“Let us not grow weary of doing good.” – Galatians 6:9

In 1983, John Piper preached a sermon on Galatians 6:9 with this opening statement. “Probably the worst enemy of enthusiasm is time.”

No matter how strong we start, time has a way of eroding our zeal. No matter how good the effort is initially, time’s strain wears us out. No matter how righteous the thing is, we grow weary of it. The worst enemy of enthusiasm is time.

Many of us feel that acutely these days. The age of coronavirus has beat relentlessly against us. Hundreds of thousands have perished. Stores have closed. Schools have swung their doors open only to slam them shut the next week. Churches, trying to serve the many, broadcast online to the few while hosting the rest in socially distanced venues. Or they broadcasts online to the many while the few make Sunday feel like the first year of a church plant. Whatever our good is that we’re doing, we’re getting weary.

A wise pastor used to say anything good done in this world is done by tired people. Nothing worthy moves forward on momentum alone. It takes sustained effort over a long period of time. In the words of Eugene Peterson, it takes a long obedience in the same direction. Time may take the wind out of our enthusiasm, but we must find new ways to raise the sails again.

How can we do that?

Paul gives an answer in Galatians 6:9 in the form of an imperative. “Let us not grow weary of doing good.”

Paul knew what it was to grow weary. After all, it was he who said, “Five times I received at the hands of the Jews the forty lashes less one. Three times I was beaten with rods. Once I was stoned. Three times I was shipwrecked; a night and a day I was adrift at sea; on frequent journeys, in danger from rivers, danger from robbers, danger from my own people, danger from Gentiles, danger in the city, danger in the wilderness, danger at sea, danger from false brothers; in toil and hardship, through many a sleepless night, in hunger and thirst, often without food, in cold and exposure. And, apart from other things, there is the daily pressure on me of my anxiety for all the churches. Who is weak, and I am not weak? Who is made to fall, and I am not indignant?” (2 Corinthians 11:24-29)

If anyone knew what it meant to grow weary of doing good, it was the Apostle Paul. So how can he say flatly, “Let us not grow weary of doing good”? What kept him going? What did he see that we need to see?

He tells us in the second part of the verse. “For in due season we will reap, if we do not give up.”

Of course, we must be sure the thing we’re doing is truly good. We must be certain that our work is God’s work. If we are in it for our selfish purposes, may it die a thousand deaths. If we are in it for glory or control or a million other less-than-holy reasons, may time suck it all away.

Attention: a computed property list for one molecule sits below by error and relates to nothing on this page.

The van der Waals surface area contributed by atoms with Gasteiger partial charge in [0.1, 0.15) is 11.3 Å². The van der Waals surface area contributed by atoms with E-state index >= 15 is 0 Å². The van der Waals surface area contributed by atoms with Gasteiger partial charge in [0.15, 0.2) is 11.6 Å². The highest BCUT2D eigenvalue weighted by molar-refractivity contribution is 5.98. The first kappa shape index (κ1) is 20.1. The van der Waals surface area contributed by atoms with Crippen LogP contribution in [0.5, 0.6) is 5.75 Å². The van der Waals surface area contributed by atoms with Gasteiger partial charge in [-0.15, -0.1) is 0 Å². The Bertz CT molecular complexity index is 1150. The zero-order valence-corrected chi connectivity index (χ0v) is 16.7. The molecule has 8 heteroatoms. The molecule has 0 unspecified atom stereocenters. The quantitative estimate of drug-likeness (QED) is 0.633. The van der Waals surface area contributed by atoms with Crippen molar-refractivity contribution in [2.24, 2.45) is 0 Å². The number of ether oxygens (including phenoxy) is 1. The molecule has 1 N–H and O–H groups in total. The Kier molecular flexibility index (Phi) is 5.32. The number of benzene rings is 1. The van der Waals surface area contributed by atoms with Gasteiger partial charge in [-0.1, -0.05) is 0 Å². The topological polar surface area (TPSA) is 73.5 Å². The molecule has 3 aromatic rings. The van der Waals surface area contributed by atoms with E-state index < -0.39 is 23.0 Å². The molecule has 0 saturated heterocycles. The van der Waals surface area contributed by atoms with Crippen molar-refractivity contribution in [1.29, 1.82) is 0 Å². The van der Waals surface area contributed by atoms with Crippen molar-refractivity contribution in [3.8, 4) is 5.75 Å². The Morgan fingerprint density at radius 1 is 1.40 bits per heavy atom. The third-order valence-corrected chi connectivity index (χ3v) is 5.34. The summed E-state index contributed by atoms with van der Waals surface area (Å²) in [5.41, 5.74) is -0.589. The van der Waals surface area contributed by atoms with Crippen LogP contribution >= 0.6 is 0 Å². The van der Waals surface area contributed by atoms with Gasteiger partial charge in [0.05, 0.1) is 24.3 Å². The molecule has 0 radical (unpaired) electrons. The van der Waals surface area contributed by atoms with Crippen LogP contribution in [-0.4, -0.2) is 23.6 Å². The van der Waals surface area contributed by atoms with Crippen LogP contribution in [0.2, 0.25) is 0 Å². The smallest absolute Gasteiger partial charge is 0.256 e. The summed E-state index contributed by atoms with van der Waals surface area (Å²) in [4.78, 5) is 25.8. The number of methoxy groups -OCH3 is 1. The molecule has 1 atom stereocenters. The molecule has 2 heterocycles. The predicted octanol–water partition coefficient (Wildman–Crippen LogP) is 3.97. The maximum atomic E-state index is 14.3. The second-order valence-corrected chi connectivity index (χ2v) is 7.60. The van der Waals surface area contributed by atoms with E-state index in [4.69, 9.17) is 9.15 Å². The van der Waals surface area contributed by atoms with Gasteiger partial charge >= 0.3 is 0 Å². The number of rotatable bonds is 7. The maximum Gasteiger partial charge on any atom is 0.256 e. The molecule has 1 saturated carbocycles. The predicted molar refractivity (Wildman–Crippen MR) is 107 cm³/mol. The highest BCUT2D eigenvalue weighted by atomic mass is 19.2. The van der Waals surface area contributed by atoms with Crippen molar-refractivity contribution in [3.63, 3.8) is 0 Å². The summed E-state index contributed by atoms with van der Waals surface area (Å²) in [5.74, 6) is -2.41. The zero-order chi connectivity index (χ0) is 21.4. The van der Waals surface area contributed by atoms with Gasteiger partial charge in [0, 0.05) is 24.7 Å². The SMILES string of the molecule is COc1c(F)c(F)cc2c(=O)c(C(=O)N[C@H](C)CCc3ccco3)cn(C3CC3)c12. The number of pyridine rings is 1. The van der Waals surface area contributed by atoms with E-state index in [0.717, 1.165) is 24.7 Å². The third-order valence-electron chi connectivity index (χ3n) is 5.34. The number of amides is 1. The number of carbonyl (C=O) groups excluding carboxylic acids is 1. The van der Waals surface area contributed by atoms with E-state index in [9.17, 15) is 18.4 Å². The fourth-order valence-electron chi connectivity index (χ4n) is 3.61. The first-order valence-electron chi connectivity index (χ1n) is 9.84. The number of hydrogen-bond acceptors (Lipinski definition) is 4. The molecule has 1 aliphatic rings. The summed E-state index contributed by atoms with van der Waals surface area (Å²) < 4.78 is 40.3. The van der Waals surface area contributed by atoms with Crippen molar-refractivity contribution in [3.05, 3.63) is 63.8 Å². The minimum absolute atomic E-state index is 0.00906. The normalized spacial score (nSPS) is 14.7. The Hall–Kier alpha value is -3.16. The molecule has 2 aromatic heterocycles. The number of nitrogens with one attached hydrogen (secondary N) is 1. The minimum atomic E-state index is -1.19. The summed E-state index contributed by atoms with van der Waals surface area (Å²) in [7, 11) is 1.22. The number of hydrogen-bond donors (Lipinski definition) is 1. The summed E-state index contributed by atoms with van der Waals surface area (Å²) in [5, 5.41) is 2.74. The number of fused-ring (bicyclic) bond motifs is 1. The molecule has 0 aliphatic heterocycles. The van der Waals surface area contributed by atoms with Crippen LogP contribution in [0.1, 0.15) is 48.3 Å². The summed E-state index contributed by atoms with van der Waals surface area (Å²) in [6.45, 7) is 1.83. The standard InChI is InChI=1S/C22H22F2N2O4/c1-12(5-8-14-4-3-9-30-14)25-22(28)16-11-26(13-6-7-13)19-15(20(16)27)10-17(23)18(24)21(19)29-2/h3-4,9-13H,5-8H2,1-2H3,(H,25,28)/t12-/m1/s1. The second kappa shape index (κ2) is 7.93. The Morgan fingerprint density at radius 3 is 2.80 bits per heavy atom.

But in the doing of good for God, the only way we fail is by giving up. The only way the harvest doesn’t come is if we pack it in. The only way time wins is if we never regain our enthusiasm. We will reap, if we do not give up.

Everyone has a counter-argument to the endurance doing good requires. You probably have it in your mind right now. You are the exception. You are the outlier. You are the one in all of human history for whom God will not come through.

But God is not letting up on us because he’s not giving up on us. His call is not to take it easy when it gets hard but to press in all the more, especially when it’s hard. The Lord loves us deeply, but he doesn’t coddle us, and he won’t let us coddle ourselves either. He knows the cancer that time is to our zeal, but he has fresh mercies every morning.

So whatever good you are doing right now, and whatever good you are tempted to quit doing right now, don’t. Don’t give up. Do not weary of doing good. The harvest is coming. Just don’t give up.

Editor’s Note: This article was originally published at Things of the Sort

Enter to Win the Puritan Paperbacks This July!

Charles Spurgeon once said, “By all means read the Puritans, they are worth more than all the modern stuff put together.”

The Puritans offer their readers a comprehensive, gospel-centered view of the Christian life where all of Christ matters for all of life. In recent years, Banner of Truth has published a 49-volume set called the Puritan Paperbacks where Christians today can glean from the Puritans of the past.

During the month of July, we’re giving away the entire 49-volume Puritan Paperback series for free to one providentially favored participant who enters. Enter today for your chance to win!